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View Sample Pages : Ada Evening News, May 20, 1919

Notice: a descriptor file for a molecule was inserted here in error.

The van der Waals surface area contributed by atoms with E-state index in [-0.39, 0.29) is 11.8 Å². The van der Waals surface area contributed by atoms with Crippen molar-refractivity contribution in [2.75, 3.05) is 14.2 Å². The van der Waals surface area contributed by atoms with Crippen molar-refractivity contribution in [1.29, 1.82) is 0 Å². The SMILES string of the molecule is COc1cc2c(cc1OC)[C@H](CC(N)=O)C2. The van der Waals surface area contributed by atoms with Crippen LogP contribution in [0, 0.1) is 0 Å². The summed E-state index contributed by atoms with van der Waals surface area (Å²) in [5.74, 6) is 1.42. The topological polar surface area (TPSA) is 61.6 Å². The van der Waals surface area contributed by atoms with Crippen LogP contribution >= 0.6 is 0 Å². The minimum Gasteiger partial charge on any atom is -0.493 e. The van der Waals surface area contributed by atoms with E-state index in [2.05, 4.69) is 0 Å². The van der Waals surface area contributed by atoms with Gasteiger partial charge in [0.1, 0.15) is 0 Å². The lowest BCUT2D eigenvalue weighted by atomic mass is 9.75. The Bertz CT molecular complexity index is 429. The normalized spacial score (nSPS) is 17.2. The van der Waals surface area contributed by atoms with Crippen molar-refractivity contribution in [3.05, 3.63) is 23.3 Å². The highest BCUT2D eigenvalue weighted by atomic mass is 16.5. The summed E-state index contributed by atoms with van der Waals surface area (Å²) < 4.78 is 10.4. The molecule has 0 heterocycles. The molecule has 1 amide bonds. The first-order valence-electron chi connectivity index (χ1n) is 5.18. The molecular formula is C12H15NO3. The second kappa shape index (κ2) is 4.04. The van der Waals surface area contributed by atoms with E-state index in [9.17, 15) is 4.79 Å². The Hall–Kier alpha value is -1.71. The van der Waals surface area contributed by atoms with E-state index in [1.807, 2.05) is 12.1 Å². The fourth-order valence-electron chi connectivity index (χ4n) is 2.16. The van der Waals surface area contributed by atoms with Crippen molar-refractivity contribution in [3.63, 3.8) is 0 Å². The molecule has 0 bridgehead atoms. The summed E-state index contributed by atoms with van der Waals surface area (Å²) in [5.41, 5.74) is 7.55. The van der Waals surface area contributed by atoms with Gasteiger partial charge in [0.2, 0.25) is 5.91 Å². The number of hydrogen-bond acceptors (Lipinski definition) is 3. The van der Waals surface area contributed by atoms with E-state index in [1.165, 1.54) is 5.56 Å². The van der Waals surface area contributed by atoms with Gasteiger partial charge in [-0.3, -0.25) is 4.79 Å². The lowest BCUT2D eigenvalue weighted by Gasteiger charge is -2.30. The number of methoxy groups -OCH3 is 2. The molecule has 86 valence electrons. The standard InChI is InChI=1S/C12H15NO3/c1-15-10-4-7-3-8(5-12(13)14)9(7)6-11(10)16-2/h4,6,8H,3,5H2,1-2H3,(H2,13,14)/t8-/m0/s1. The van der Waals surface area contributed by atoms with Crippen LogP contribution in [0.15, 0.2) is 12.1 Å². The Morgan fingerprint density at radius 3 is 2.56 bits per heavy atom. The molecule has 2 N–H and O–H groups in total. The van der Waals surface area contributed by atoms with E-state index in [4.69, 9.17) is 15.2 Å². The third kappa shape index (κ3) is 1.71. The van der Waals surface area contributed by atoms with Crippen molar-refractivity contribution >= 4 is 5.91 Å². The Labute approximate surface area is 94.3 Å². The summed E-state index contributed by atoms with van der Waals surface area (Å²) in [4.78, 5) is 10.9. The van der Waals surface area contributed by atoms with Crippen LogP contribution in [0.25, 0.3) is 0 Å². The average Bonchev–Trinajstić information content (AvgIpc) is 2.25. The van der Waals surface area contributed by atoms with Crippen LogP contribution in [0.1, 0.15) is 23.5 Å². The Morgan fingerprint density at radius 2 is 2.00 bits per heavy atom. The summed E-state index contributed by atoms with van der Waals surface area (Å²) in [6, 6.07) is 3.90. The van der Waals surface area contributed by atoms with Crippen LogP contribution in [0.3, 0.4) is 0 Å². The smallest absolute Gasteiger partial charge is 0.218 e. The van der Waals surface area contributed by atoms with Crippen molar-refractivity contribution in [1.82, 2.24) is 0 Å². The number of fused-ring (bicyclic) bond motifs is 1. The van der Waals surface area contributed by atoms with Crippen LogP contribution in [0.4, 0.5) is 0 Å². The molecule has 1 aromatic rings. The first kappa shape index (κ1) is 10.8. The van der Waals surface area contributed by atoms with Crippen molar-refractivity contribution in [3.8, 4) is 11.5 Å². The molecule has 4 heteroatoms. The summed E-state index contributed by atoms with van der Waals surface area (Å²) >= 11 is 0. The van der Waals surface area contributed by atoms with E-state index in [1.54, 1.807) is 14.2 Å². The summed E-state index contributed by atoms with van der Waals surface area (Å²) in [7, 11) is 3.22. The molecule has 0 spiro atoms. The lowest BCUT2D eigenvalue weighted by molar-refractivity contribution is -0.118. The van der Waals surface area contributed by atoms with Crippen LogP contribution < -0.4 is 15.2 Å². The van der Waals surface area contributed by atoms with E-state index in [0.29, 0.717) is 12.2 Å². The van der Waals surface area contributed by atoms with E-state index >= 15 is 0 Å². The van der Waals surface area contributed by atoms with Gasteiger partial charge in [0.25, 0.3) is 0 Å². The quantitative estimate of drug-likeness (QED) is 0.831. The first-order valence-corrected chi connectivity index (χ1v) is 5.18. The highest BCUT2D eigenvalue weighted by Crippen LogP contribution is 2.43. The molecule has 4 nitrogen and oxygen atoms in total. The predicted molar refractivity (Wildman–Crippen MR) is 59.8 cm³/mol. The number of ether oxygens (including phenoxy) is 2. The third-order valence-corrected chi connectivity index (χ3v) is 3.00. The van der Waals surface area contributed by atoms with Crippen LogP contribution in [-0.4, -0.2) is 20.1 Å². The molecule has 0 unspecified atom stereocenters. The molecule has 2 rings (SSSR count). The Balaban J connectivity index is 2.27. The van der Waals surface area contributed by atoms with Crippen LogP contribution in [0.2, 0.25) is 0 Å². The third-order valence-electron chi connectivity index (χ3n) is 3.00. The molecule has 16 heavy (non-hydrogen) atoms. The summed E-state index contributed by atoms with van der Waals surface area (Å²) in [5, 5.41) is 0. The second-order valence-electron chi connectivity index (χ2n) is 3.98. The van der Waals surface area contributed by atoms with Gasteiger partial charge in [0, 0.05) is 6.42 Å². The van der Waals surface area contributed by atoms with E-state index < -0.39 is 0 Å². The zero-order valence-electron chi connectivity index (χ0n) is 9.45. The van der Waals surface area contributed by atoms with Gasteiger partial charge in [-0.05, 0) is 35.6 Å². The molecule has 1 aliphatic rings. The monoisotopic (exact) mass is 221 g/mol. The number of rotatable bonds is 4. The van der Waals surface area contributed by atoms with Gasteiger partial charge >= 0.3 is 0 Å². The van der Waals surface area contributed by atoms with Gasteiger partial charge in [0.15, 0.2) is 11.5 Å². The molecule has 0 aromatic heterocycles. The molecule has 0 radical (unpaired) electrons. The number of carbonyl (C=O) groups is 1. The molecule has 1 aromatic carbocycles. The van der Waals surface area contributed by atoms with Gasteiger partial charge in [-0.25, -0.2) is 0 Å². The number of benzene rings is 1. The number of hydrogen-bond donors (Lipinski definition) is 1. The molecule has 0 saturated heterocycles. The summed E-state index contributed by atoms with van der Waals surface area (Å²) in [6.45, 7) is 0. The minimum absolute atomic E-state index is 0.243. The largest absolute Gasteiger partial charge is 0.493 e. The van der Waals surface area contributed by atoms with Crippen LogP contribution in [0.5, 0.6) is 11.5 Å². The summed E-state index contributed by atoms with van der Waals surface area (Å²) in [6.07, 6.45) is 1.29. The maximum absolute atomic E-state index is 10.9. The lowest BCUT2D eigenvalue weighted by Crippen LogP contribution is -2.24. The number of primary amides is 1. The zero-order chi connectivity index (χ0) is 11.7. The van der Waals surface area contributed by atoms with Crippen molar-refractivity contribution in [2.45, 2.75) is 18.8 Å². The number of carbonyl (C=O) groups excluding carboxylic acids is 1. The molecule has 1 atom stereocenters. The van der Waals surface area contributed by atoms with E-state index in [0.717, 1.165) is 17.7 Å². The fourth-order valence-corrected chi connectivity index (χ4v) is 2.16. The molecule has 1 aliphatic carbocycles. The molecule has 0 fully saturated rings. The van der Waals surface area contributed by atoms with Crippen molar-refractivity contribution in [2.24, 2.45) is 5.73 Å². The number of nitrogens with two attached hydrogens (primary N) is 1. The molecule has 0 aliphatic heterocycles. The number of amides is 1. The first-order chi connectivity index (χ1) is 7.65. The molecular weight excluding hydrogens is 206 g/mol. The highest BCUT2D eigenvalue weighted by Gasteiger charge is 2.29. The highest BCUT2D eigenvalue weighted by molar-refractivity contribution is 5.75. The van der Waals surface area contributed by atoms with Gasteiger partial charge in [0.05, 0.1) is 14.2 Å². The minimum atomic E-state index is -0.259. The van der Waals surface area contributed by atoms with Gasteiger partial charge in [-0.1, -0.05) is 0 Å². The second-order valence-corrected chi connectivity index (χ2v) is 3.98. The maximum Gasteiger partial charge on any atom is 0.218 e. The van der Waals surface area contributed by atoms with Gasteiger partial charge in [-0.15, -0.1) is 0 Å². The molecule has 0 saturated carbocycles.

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Ada Evening News (Newspaper) - May 20, 1919, Ada, Oklahoma $foa Cbetung VOLUME XVI. NUMBER 58 ADA, OKLAHOMA, TUESDAY, MAY 20, 1919 TWO CENTS THE COPY Kenosha*] ____ Union Suits UNION SUITS THAT Are alway b<*lv: > oiiiiioitahK*—wlNn nj n. B«***it.!itNl to tot i tTtl\ fit tin* nill not himl, rub <»r chafe. Guaranteed to give satisfaction in ex cry nay. PKH KS: $1.50 -$2.00 Cheaper Union Suits at 50c, 75c and SI. Boys* Union Suits, 50c to SI. Women’s Athletic Union Suits, 81.50 to $.'5.50. STEVENS-WILSON CO. WM IMfS OKLAHOMA AMI TEXAN WILL UK A OH HOME MUHM TI M K NOW. I SOYS IX A Ii HIX KS A FT EU AT 1*0XTA DEL GARDA EASY VOYAGE. PORTUGAL X EXT. By th** A" >* Sat* «1 I*ri ss BREST. May Jo.— The steamers Rotterdam, Finland, Mobile and New Jersey are sailing for the Lotted States today from this port carrying over 20,000 troops. This completes thv embarkation of the KOth Division and begins that of the 36th Division, Texas and Oklahoma troops. Bv th A-* I YOU NEVER t KNOW Therefore it o ktep late XLE member} is a wise idea photographs of of the family. the Ad- will will fav- Sea- Del RHONE US FOR YOUR A 1*1*01 NTMENT Stairs Studio **KO\E 84 THOROUGH CLEANLINESS is the first step in the proper care of the skin aud for this every woman should regularly use a good cold cream. COLD CREAM JONTEEL is as fine cream as will not and pure a cold can be made and grow hair. Delightfully perfumed with the costly new odor of 26 flowers Jonteel. 50c at Guin & Mays Drug Co. *iat«*d WASHINGTON, May 20.—The naval seaplane NC-4 arrived at Punta-Del dada from Horta at 10:24 a. in.* Washington time, making the 150 mile flight in one hour and twenty-four minutes at a rate of ovei cslhty-fivt* miles per hour ac-j cording to an official report to navy department from Rear j rn ira! Jackson. The next lap of the voyage be to Portugal and the plane probably start at the earliest orable moment. Leaves Horta. HORTA, Azores, May 20.— plan*- NC-4 started for Porta Gada at 12:4<» p. in. today. Greenwich time. The weather was clear and the wind favorable. XL-.** out of Race. WASHINGTON, May 20. The naval seaplane NO-3 will not be able to resume her trans-Atlantic flight. A message to the navy department early today from Admiral Jackson .it Horta, Azores, said the damage resulting from the seven* buffeting she received when forced to land while nearing the Azores had definitely put her out of the race. Her hull was leaking and f one of the struts badly damaged, [ the message added. OKLAHOMA RA VK Kits GATH KR AT TULSA. TULSA, Okla., May 20.- Every bank in Tulsa will be closed Wed -4 nesday and Thursday in honor of the visitors who will attend the convent on of the Oklahoma Bankers association here this week. Elaborate preparations are being made for the entertainment of out-of-town bankers and the attendance is expected to be not less than 2,000. Th** convention will open at *:.:»» o’clock Wednesday in.rn-ing. TRACE OE DARI XU AUSTRALIAN FLYER APPARENTLY LOST IX Al I HOOKA X. By tin* Asteriated Press LONDON, May 20.—The weather is so bad off the Irish coast that the airplanes ordered by the ministry to search lur aviator Harry G. er’s machine are unable to fly. There was a strong southwest wind, rain and fog at intervals during the night. All communication centers m London are silent as to news from Hawker and Lt. Commander Grieve, his navigator. Even rumors which prevailed yesterday and last night have died out. LONDON. May 20. Excitement prevailed in London last night, crowds assembling eagerly waiting for some word from the {aviators. It was reported machine had been found at it could not be determined or not it was Hawker’s, the night destroyers and other vessels scoured the sea in hope of finding some trace of the aviators, but Hawker’s fate is as yet an unsolved mystery. WAS CABLED FROM PARIS. MAKES NUMBER OF RECOMMENDATIONS. E WILL ACCEPT MUST REPLY TO PEACE TERMS WEDNESDAY OR THURSDAY. ON E-THIRD CENTENARY QUOTA REACHED At the end of the day Monday it was found that the team workers reported $5,OOO secured up to date on Ada’s Centenary quota of $15,-000. Two days work at this rate marks an auspicious beginning for this city’s part of the greatest single drive ever planned by any denomination. This represents very largely th** liberality and eftici-women of the church, have done little more i beginning with their and the giv-have made Bv the Associated Press WASHINGTON, May 20.—The only presidential address ever transmitted to congress over the ocean Hawk- from a foreign shore and the only addiess not delivered personally by the his tix years in office, was read lot congress today. President Wilson in his cabled address to the extra session recommended the repeal of wartime prohibition insofar as it applies to wines and beers; announced definitely that railroads, telegraph and telephone lines should be returned to private ownership; urged revision of the war taxes, particularly the abolition of manufacturers’ and retail excises, and outlined generally a program for labor. The president again urged the enactment of woman suffrage and recommended that the tariff laws be supplied with teeth that would protect American industry against any possible foreign attack, such as might come from Germany along lines on which she formerly held a monopoly. Of the Paris peace conference and league of nations, the president merely stated that it would be premature to discuss them or express judgment. lie also avoided any lengthy discussion on domestic legislation because of his long absence from Washington. daring that a sea, but whether During By flu* Assoria t«*<l Pres* PARIS, May 20.—No time extension having been granted, the German plenipoteniaries will deliver their answer to the peace terms Wednesday of this week. In general present chief executive during j conference circles the impression is that the Germans will ultimately sign the treaty. Will Insist on 14 Points. BERLIN. May 20.—The German reply to the peace terms will be handed to the allied and associated powers’ representatives Thursday, the Tageblatt today says. The contents of the reply, the newspaper adds, will adhere closely to the German version of President Wilson’s fourteen points. The fifteen days given the Germans in which to reply to the peace terms will expire Thursday. Al AY J. H. C. ency of the as the men than madi* share of the soliciting ing. Today the men soil!*' progress that will be reported tomorrow. The women. too. have kept up their work and the evenings report will be interesting. Remember, one little southern woman contributed the entire expense of the Centenary Campaign and then has agreed to acid a hundred thousand dollars to her gift in cash. Remember, it is expected that ever} Methodist and every friend of the church will be counted on to do something this wpc*k for the betterment of the home land and the fields across the *seas. The Centenary Cabinet. SAP! EPAX, 4’DX YU TED DF AHR. DFR. TO Al EFT DEATH FRIDAY UNLESS (SOV. INTERVENES sifters in the “Common Clay,** prize play. which ha: to the screen for Clay. the Harvard i been adapted Fannie Ward. C. OF C. KOA! AI ITI EK MEETING AT 8:80. The committee appointed bv the Chamber of Commerce on recommendation of a recent mass meeting to consider the matter of extensions of fhe waterworks system will meet this evening at 8:30 at the court house. Any one who desires to do so is invited to be piesent. A torpid liver is a heavy handicap to a working man. It robs him of strength, energy and mental alertness. To remove the burden the proper remedy is Prickly Ash Bitters. It is a fine liver, stomach and bowel medicine. Price $1.25 per Bottle. —Gwin & Mays Drug Co.. Special Agents.—Adv. has to do w ith the problem of a poor wage-earning girl who has been deprived of proper home influences and the benefits of a good education. It is estimated that more than the mil lien persons are familiar with the* story, which has been shown un the stage in every city of 10,000 population and more. It has been discussed from the pulpit and especially in social welfare gatherings in universities. At such a recent gathering in Philadelphia one discerning woman advanced, the idea that the educated woman has a problem concerning her happiness equally as acute as the poor working girl. In all of which Miss Ward heartily agrees. “Th** highly educated woman, you see, literally surrounds herself with obstacles. She is immeasurably more difficult to please than her plainer, simpler sister. She has also a somewhat increased sense of independence In the feeling Hilt she is more competent if need be to take care of herself. At the same time it is perhaps equally true that a relatively smaller number of men havo the courage to think highly enough of themselves to propoke to her. And so the rule works both ways. “Just now because of the wTorld war is a transition time for all tho industries and all the occupations. This Is especially the case with matters which most concern the new woman. The conditions, associations, methods, aims of education, are undergoing constant reconsideration and change. “One of I he most important and absorbing of all the industries in America is that of education. And educated women, married or un-, married, it is pointed out .are hav-j ing a continually increased partnership in it. “Human nature, at any rate, is not likely to change. To marry and give in marriage is a fundamental need which no wholesome education, however high or broad, can in the long run ever push far to one side. I Which shows that .reduced to elementals, all of us differ in no wise from the girl in “Common Clay.” We are children of the one mot her. I DTH ARRIVALS NEW HARRIS HOTEL. H. Harrison, Muskogee. Okla. Eking, New' York. B. Smith, Oklahoma City. Ainslee, Oklahoma City. F. E. Woodford. Chicago. Illinois. George Schroeder, Boston, Mass. Mrs. I). Keesee. Pawhuska. L. C. James. Oklahoma City. Charles Hagerling, Oklahoma City George \\ heeley, Walnut Springs, Texas. Leon K. Forrest, Stratford. T. B. Grant. Stratford. II. A. Taylor, Boston. \\ in. Hild, Quincy, Illinois. H. E. Benson, Shawnee. \\. E. Reynolds. Minneapolis, Minn. B. O. May hew. Oklahoma City. J. Barrett, St. Louis. Mo. L. Mengebauer, Kansas City. J. Bi ii ford. New York. VV. Wallace. Okmulgee. A. Delaney, Allen. Oklahom i. ti. MeCaughan Muskogee. VV’. Soulls, Oklahoma City. D. Barton, Shawnee, Oklahoma. Bennett, Chicago, Illinois. E. Ryan, Oklahoma City. Fred VV’. Fehr. New York. F. C. Woodruff. Chicago. E. L Chambliss. V’an Buren. Ark. C. T. Smith. Oklahoma City. H. God help, Oklahoma City. B. F. Williams. Oklahoma City. Teny Smith. Seminole. Oklahoma. E. Riddle, Seminole. Oklahoma. I). T. Mahoney and wife. Allen. Oklahoma. Roy Yates. Pauls Valley, Okla. A. VV. Carrier, St. Louis, Mo. L. A. Edmonds, Dallas, Texas. VV*. E. Bass. Muskogee, Oklahoma. I). E. VV’. T. VV F. IL J. C. A. $ Great May Sale THIS IS THE LAST WEEK FOR THIS SPECIAL EVENT NEW DRESSES JUST ARRIVED, IN THE LATEST STYLES AND MATERIALS FOR THE SEASON. Prices Up to $37.50 LINEN DRESSES On Sale $11.75 to $14.75 $10.00 $15.00 to $19.50 $12.49 THESE FROCKS ARE SUITABLE FOR STREET AND OUTING WEAR. Department store PHONE IT s.M. shaw, prior*. v. -a Ii shed In 1009 ADA, OKLA. MCALESTER. May 20.- The first white man to be * ’ *ctrocuted in Oklahoma will go to the death chair sn the state penitentiary Friday morning unless Governor J. IL A. Robertson, at the last moment, exerts executive clemency and, although urgent appeals have neon made in the prisoner’s behalf, the governor so far has held steadfastly to the opinion that no just cause has been shown why the decree of the court should not be carried out. The man who is now awaiting the rail to tho death chamber is T. R. Braught, Sapid pan. convicted of the murder of Otis Robins iii a garage at Oilton July I, 1917. Braught is alleged to have killed Robbins while his victim was standing. defenseless, pleading for his life; then to have lined five witnesses up against the wall of the garage and. at the point of a gun. to have forced them to take oaths to swear. on the witness Stand, that he had '-hot in self defense. Two White Men Hanged. Two white men have been legally executed in Oklahoma since statehood but they went to their deaths on the gallows, before the state legislature. in 1913, substituted electrocution for hanging in the infliction ot tile death penalty. Five have met death, for crimes, at the hands of mobs since Oklahoma became a state. Fourteen lives have been taken by process of law since Oklahoma became a state. Seven of these were by hanging and seven by electrocution. The list follows: On the (•Allows. Frank Ford, hanged at Frederick for wife murder. John Hopkins, white, hanked at Miami for murder of his sweetheart, Lena Craig. VV’ill Johnson, negro, hanged at Shawmee for murder of aged white woman. Mary Cuppy. Alf Hunter, negro, hanged at Watonga for murder of George VV'. Garrison, sheriff of Oklahoma county. Henry T. Armstrong, white, hanged at Perry for murder of Isaac W. Fell. John Black, negro, hanged at Hoi- !    „    ,    .    . denville for murder of J. M Ste-)    Theta    Fraternity    of which her phens.    *    I    8on 18 a “‘ember. About twenty Frank Henson, negro, hanged aj nio,,UIS Dom different parts ot the Tulsa for murder of Charles Stum- ti«Pill HH® SUFFRAGE ll GII UG AMERICAN. The Amazing Wife is the title of a superb drama featuring Mary MacLaren. It is a story of the strange situation of a couple who circumstances led people to believe were married, although in reality they had rever met. The grand climax of the drama is wonderful. The Amazing; Wile. For three months Cicely Ashton had played the imposter, had kept up the pretense that she was the widow of Lieut. John Ashton, killed in action, instead of the widow of John Ashton, laborer, killed in a disgraceful brawl. Many times she had been on the verge of confessing the deception, but Lieut. Ashton’s parents had come to love her for herself, and she shrank from adding another wound to the grievous one that Fate had dealt them. Then lieutenant Ashton returned another error In the casualty lists, another brave soldier thought to be dead, who had really survived the Hun’s murderous fire. But not many have come back to find a widow where they had left no wife! That is the situation on which “The Amazing Wife,” Mary MacLaren’a latest Universal Special Attraction. is built. The picture, which is described as emotional in the extreme, will be seen today at the American theatre. ‘"I he Amazing Wife,” was directed by Ida May Park from a scenario of her own. written about a story of Elinor Chipp’s. In the cast with Miss MacLaren are Frank Mayo, Stanhope Wheatcroft, Ethel Lynne. Seymour Zed iff. Molly McConnell. Joseph WL Girard and Clarissa Selwynn. Mothers’ Ray ut University. Mrs. R. E. Havnes returned from Norman Monday afternoon where she was a special guest of her son, Floyd, for the week-end Mothers’ Day Festivities given by the Phi LIBERTY’. The U. S. A. Girls will present a new* and highly entertaining program this evening. The picture program consists of the drama, The Parisian Tigress with Viola Dana in the leading role. Coming tomorrow', a dramatization of Louisa M. Alcott’s famous book, Little Women. WANTED—Clean cotton rags. News office. MAWS RESOLUTION TO BE CALLED UP FOR PASSAGE WEDNESDAY’. By tbi' Associated Press WASHINGTON, May 20.—Representative Mondell of Wyoming, house Republican leader, stated today that a resolution proposing submission- of an equal suffrage amendment to the Constitution will be called up tomorrow* for passage. This announcement followed a favorable report on the resolution of Representative Maim of Illinois by House Suffrage comimttee. per. By Electrocution. Henry Bookman, negro, electro-! outed December IO, 1915, for murder of Rich Hardin, McIntosh county farmer. Cecil Towery, negro, electrocuted November 6. 1916. for murder of American Theatre Thursday Bhd j Charles Vaughn, Morris oil man. Friday, May 22 and 23. Special Willie Williams. negro, electro-muB.c.    outed April 13, 1917, for murder of .    Sam Neal, Muskogee panolman. WRATHER FORECAST.    ; Choler Taylor, negro, elecl.ocut- Generally fair is the weather out-j ed April 13, 1917, for murder of look for Wednesday. Notice lo Woodmen. At a regular meeting of the W. O, W. at their hall at 8 o’clock this evening, final arrangements for the unveiling ceremonies, soon to take place In Ada, will be made. All members are urged to be present at this meeting. Let a Want Ad get it (or you. V ♦ ♦ + ♦ ♦ ♦ ♦ ♦ ♦ ♦ ♦ ♦ ♦ ♦ ♦ ♦ ♦ / A .*• J, *    *    /.    .«    AAA    4b FREQUENT OCCURRENCE. Hardly a day passes that some one doesn’t find an article of more or less value which was accidentally lost by the owner. Purses and other like articles are found on the streets almost every day. If you are the loser a News “want" ad will in a1! likelihood bring the article to you. If you are the finder a News “want" will connect you with the loser, and certainly he will pay for the ad. One cent a word for each insertion is the rate. 4 ♦ ♦ ♦ ♦ ♦ ♦ ♦ ♦ ♦ ♦ ♦ ♦ ♦ ♦ ♦ + wife in Creek county. Charles Young, negro, electrocuted April 13,    1917,    for    murder    of George Goode at Frederick. Henry Prather, negro. electrocuted May 2,    1918,    for    murder    of W. H. Archie,    Oklahoma    City. James Brown, negro, electrocuted November 8,    1918,    for    murder    of Glenn Jacobs, Muskogee. » Dizziness, vertigo, (blind staggers) sallow complexion, flatulence are symptoms of a torpid liver. No one can feel well while the liver is inactive. HERBINE is a powerful liver stimulant. A dose or two will cause all bilious symptoms to disappear. Try it. Price 60c. Sold by Bart Smith.    (Adv.) state were entertained on this occasion. An elaborate six o’clock dinner, consisting of five courses, wras served Saturday evening, after which they were entertained by their sons until the wee small hours when the home of the Uh* Delta Theta w*as turned over by the boys lo their mothers while they sought lodging w'ith a college chum for the night. On Sunday eveiy mother. accompanied by her son with a red rose on his lapel, was seen winding her way to church where appropriate services were held. Notice R. A. M. Ada Chapter No. 26 will meet tonight in called communication promtply at 8 o’clock, for the purpose of work In Mark and Past Maters degrees.—D. W. Swaffar, H. P. When an energetic hardworking man feels unduly tired, half-sick, “blue" and discouraged he thinks he is getting lazy. It isn’t laziness. the trouble is In the stomach and bowels; they are disordered. To restore energy, rim and activity the right remedy is Prickly Ash Bitters. It is a powerful system regulator. Price $1.25 per Bottle.— Gwin & Mays Drug Co., Special Agents.—Adv. Women's Summer Munsing Wear In so far as qualities are concerned one might buy writh eyes closed, for every grade is sterling, the very best that its price will buy. It’s a pleasure to choose from the assortment of dainty summer styles we now have. Some garments of fabrics so sheer they weigh but a few ounces. They make hot weather more bearable. PRICED FROM $1,001? $2.50 THE “SATISFACTION LASTS" The Surprise Store Established 1903 J15-117    West Main St. Phone -IIT ;